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Social services provision ‘should be the same across Wales’

The rules for deciding which social services people are eligible for should be the same across Wales, a report to ministers has said.

It found “striking variation” in what service users can expect in different parts of the country.

It said national eligibility criteria for care should be introduced as part of recommendations for reforming the way social services are delivered.

The independent commission on social services said more personalised services could be better for the recipients and more efficient.

Services should be tailored to meet people’s individual needs, it said, with users getting the advice necessary to make informed decisions about their care.

The report, From Vision to Action, said local councils should retain their responsibility for social services.

To avoid an expensive and disruptive shake-up, services should be organised within the seven local health board areas that run the NHS, it said.

It warned of a new generation of service users who will be articulate, well-informed and with a greater sense of being consumers who demand high quality services.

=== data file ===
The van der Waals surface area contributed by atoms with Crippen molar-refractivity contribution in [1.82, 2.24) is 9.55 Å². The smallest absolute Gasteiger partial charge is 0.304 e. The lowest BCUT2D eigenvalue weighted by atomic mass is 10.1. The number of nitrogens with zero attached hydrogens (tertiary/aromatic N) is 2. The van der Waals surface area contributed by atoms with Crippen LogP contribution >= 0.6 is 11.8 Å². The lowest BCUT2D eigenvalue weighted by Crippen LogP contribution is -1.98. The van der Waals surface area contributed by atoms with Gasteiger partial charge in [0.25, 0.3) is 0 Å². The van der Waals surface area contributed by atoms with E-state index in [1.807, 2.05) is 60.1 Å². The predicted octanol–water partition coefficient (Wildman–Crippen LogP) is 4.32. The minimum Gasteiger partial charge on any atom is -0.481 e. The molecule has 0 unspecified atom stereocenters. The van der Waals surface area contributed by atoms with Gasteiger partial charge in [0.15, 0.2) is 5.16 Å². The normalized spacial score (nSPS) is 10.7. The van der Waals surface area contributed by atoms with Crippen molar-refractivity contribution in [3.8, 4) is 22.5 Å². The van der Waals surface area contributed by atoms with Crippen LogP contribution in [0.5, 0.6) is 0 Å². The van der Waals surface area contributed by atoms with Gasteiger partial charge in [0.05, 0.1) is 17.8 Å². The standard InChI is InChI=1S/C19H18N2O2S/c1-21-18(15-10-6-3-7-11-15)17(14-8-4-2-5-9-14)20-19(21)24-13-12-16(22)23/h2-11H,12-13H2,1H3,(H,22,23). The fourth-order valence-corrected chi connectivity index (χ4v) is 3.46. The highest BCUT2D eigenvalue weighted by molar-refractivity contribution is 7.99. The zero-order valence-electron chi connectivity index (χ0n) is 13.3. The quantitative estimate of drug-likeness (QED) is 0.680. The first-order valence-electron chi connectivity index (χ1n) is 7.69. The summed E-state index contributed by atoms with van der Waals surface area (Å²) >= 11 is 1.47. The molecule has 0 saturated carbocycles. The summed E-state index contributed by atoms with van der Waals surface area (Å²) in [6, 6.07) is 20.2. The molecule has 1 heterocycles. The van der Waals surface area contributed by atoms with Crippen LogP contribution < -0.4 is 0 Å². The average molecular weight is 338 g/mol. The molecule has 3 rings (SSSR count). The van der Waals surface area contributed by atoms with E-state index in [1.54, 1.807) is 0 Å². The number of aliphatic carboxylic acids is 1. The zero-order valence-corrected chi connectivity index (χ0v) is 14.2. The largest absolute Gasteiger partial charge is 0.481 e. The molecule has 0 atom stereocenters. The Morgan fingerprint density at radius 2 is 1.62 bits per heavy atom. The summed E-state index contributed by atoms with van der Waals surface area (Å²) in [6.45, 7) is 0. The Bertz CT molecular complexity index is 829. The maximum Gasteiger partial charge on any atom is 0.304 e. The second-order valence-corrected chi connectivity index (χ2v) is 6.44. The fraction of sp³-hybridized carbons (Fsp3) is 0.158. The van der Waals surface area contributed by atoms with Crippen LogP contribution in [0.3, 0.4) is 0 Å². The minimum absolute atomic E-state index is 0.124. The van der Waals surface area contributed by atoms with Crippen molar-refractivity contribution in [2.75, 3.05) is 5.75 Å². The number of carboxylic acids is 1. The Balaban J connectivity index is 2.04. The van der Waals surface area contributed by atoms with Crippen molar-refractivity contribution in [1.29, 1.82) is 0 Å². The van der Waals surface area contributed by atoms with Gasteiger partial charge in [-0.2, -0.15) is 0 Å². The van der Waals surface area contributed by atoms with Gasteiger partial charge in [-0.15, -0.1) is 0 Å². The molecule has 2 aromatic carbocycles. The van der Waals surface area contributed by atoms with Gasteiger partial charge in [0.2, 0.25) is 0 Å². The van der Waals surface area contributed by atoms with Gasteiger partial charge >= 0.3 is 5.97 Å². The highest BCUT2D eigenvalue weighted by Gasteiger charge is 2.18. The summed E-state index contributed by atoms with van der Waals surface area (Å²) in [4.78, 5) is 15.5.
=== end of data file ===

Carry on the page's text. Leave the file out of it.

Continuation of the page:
The report comes as the Assembly Government considers how services can cater to an ageing population at a time of financial pressure.

It warned that by 2031, the number of people with heart disease is predicted to rise from 230,000 to 330,000 and those with arthritis from around 310,000 to 420,000.

Deputy social services minister Gwenda Thomas thanked the commission’s chairman, Prof Geoffrey Pearson.

She said: “I am particularly pleased that the commission confirms the case for social services as an integrated service located in, and led by, local government.

“I believe that this provides the overall context for local government services.

“The recommendations – and the outcome of other reviews I have commissioned into workforce and safeguarding children and vulnerable adults – will inform the development of our social services White Paper next year.”

First Minister Carwyn Jones said: “Given the challenging financial climate that we face following the savage cuts imposed on Wales by the UK Government, it is important that public services look to work together to ensure we get more for our money.

“The findings of this report chime with what we are trying to deliver, fostering and developing closer working to sustain and improve local services.

“It is essential that we share resources and make the best use of the skills and expertise of the talented individuals that make up public services in Wales and remove artificial boundaries that can develop between organisations.”

 

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